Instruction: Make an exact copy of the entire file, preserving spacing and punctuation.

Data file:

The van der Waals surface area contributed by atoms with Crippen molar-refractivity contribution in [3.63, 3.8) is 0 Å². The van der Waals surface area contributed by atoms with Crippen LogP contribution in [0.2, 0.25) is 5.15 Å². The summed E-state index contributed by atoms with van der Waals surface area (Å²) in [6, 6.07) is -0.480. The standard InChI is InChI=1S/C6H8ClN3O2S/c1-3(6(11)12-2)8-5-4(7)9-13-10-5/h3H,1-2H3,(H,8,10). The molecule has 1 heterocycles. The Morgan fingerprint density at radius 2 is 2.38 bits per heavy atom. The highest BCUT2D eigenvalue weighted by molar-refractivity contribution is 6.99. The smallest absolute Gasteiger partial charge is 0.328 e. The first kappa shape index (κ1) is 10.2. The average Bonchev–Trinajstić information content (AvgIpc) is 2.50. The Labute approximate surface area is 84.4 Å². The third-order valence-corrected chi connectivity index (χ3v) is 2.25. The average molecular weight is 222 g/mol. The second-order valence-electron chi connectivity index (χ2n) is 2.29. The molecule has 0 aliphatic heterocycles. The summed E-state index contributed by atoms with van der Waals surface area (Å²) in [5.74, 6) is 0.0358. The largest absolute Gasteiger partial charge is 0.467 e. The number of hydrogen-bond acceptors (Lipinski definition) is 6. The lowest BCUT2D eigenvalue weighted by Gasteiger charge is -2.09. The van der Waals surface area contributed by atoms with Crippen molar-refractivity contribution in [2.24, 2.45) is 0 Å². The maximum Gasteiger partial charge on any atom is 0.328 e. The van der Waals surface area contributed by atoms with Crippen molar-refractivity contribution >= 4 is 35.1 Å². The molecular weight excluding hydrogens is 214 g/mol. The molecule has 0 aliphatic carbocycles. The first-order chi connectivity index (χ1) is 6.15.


The van der Waals surface area contributed by atoms with Crippen molar-refractivity contribution in [3.63, 3.8) is 0 Å². The van der Waals surface area contributed by atoms with Crippen LogP contribution in [0.2, 0.25) is 5.15 Å². The summed E-state index contributed by atoms with van der Waals surface area (Å²) in [6, 6.07) is -0.480. The standard InChI is InChI=1S/C6H8ClN3O2S/c1-3(6(11)12-2)8-5-4(7)9-13-10-5/h3H,1-2H3,(H,8,10). The molecule has 1 heterocycles. The Morgan fingerprint density at radius 2 is 2.38 bits per heavy atom. The highest BCUT2D eigenvalue weighted by molar-refractivity contribution is 6.99. The smallest absolute Gasteiger partial charge is 0.328 e. The first kappa shape index (κ1) is 10.2. The average Bonchev–Trinajstić information content (AvgIpc) is 2.50. The Labute approximate surface area is 84.4 Å². The third-order valence-corrected chi connectivity index (χ3v) is 2.25. The average molecular weight is 222 g/mol. The second-order valence-electron chi connectivity index (χ2n) is 2.29. The molecule has 0 aliphatic heterocycles. The summed E-state index contributed by atoms with van der Waals surface area (Å²) in [5.74, 6) is 0.0358. The largest absolute Gasteiger partial charge is 0.467 e. The number of hydrogen-bond acceptors (Lipinski definition) is 6. The lowest BCUT2D eigenvalue weighted by Gasteiger charge is -2.09. The van der Waals surface area contributed by atoms with Crippen molar-refractivity contribution in [2.24, 2.45) is 0 Å². The maximum Gasteiger partial charge on any atom is 0.328 e. The van der Waals surface area contributed by atoms with Crippen molar-refractivity contribution >= 4 is 35.1 Å². The molecular weight excluding hydrogens is 214 g/mol. The molecule has 0 aliphatic carbocycles. The first-order chi connectivity index (χ1) is 6.15.